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Many construction and home improvement projects are awarded through a bid process. The process begins when a project owner issues a request for proposals (RFP), which contains information on the work to be performed. Contractors use the information contained in the RFP to estimate the cost to perform the specified work. They submit these costs to the owner in the form of a bid proposal, which the owner must then compare to other bids in order to select a contractor.
To make it easier to compare bids, owners can use a document known as a bid sheet. The bid sheet may be a simple sheet of paper or a complex spreadsheet, depending on the scope of the project. It contains a list of all of the tasks required to complete the job. For example, a bid sheet for a small home renovation may include such tasks as demolition, drywall, flooring, lighting and plumbing. It may also include auxiliary items related to building permits, engineering services and other project tasks not directly related to construction.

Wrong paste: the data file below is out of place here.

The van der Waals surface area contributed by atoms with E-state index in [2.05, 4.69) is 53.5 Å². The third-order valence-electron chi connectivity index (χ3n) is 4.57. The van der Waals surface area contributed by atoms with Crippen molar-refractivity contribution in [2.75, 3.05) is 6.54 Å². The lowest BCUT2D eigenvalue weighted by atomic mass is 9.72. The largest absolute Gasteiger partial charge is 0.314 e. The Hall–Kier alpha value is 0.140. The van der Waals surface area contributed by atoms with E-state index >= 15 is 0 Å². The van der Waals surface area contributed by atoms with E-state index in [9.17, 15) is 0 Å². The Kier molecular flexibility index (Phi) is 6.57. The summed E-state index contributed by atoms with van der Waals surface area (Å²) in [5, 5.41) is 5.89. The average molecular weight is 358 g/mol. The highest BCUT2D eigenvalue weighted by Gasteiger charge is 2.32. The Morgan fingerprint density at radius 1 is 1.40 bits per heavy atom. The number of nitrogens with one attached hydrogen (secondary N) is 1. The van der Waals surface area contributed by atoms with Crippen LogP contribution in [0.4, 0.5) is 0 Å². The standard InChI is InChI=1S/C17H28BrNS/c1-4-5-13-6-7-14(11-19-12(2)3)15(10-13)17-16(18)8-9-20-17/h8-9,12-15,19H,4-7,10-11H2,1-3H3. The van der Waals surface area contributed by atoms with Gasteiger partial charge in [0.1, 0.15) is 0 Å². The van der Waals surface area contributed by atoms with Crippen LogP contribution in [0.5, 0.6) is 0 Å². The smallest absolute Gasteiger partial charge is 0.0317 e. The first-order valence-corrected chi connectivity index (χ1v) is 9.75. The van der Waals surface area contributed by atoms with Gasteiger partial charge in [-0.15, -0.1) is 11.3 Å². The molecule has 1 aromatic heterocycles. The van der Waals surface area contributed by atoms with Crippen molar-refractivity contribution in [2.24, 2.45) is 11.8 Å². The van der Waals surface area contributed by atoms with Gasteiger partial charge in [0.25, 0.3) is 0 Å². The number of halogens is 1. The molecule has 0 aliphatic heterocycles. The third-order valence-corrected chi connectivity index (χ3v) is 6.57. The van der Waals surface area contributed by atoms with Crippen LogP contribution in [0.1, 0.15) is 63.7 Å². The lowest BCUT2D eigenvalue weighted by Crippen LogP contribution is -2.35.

In the commercial construction industry, bid sheets are often organized according to the MasterFormat system developed by the Construction Specifications Institute (CSI). The MasterFormat system breaks a project down by trade, then further divides each trade into individual tasks. For example, a single category may include all painting required on the job, and may be broken down with line items that address painting ceilings, walls, doors, furnishings and exterior surfaces. This system not only standardizes the bid review process, but also minimizes mistakes and omissions on a bid sheet.
In many situations, the owner will not finalize the bid sheet until after the majority of bids have been received. This allows the owner to use each bid proposal to look for items he may have missed when considering the scope of the project. For instance, a drywall contractor may include door installation in his price, which could remind the owner that he has left this item off of his bid sheet. By looking for clues on each bid, he or she can ensure that the bid sheet contains a complete scope of work for the project.
After all bids are submitted, the bid sheet should be used as a checklist to help the owner perform an “apples to apples” comparison among the various proposals. If it is unclear whether an item is included, the owner can contact the bidder for confirmation. The bidder may also be asked to adjust his price to include or exclude the item in question. Once the owner has concluded that all the bids are covering the same scope of work, he can easily award a contract to the lowest qualified bidder.
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